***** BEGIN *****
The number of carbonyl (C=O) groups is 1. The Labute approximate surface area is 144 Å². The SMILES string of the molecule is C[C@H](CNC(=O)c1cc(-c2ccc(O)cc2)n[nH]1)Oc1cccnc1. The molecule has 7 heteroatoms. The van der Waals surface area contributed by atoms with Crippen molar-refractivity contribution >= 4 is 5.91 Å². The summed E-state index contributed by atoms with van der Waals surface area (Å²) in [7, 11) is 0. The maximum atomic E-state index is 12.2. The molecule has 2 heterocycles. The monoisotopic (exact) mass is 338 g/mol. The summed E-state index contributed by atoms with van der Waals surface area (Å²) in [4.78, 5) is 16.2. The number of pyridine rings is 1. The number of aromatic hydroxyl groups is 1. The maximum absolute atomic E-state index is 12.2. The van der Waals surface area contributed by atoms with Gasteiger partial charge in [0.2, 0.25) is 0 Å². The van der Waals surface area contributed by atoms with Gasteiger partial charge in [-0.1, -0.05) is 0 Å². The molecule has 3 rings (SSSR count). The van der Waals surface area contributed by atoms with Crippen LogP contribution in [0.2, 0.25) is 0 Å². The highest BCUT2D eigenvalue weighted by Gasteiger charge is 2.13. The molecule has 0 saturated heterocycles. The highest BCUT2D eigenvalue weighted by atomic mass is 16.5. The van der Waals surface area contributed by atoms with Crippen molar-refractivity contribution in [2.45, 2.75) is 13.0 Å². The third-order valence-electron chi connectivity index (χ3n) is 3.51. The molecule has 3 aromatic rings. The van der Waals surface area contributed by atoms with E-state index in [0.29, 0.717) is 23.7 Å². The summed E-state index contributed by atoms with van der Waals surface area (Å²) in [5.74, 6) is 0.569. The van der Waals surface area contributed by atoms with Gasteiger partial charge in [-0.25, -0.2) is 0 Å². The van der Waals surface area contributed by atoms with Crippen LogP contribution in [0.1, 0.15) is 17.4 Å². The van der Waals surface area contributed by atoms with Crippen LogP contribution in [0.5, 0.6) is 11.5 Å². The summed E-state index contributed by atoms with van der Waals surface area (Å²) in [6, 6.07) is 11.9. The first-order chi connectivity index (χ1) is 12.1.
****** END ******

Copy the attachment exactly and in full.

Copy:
The number of carbonyl (C=O) groups is 1. The Labute approximate surface area is 144 Å². The SMILES string of the molecule is C[C@H](CNC(=O)c1cc(-c2ccc(O)cc2)n[nH]1)Oc1cccnc1. The molecule has 7 heteroatoms. The van der Waals surface area contributed by atoms with Crippen molar-refractivity contribution >= 4 is 5.91 Å². The summed E-state index contributed by atoms with van der Waals surface area (Å²) in [7, 11) is 0. The maximum atomic E-state index is 12.2. The molecule has 2 heterocycles. The monoisotopic (exact) mass is 338 g/mol. The summed E-state index contributed by atoms with van der Waals surface area (Å²) in [4.78, 5) is 16.2. The number of pyridine rings is 1. The number of aromatic hydroxyl groups is 1. The maximum absolute atomic E-state index is 12.2. The van der Waals surface area contributed by atoms with Gasteiger partial charge in [0.2, 0.25) is 0 Å². The van der Waals surface area contributed by atoms with Gasteiger partial charge in [-0.1, -0.05) is 0 Å². The molecule has 3 rings (SSSR count). The van der Waals surface area contributed by atoms with Crippen LogP contribution in [0.2, 0.25) is 0 Å². The highest BCUT2D eigenvalue weighted by Gasteiger charge is 2.13. The molecule has 0 saturated heterocycles. The highest BCUT2D eigenvalue weighted by atomic mass is 16.5. The van der Waals surface area contributed by atoms with Crippen molar-refractivity contribution in [2.45, 2.75) is 13.0 Å². The third-order valence-electron chi connectivity index (χ3n) is 3.51. The molecule has 3 aromatic rings. The van der Waals surface area contributed by atoms with E-state index in [0.29, 0.717) is 23.7 Å². The summed E-state index contributed by atoms with van der Waals surface area (Å²) in [5.74, 6) is 0.569. The van der Waals surface area contributed by atoms with Gasteiger partial charge in [-0.25, -0.2) is 0 Å². The van der Waals surface area contributed by atoms with Crippen LogP contribution in [0.1, 0.15) is 17.4 Å². The van der Waals surface area contributed by atoms with Crippen LogP contribution in [0.5, 0.6) is 11.5 Å². The summed E-state index contributed by atoms with van der Waals surface area (Å²) in [6, 6.07) is 11.9. The first-order chi connectivity index (χ1) is 12.1.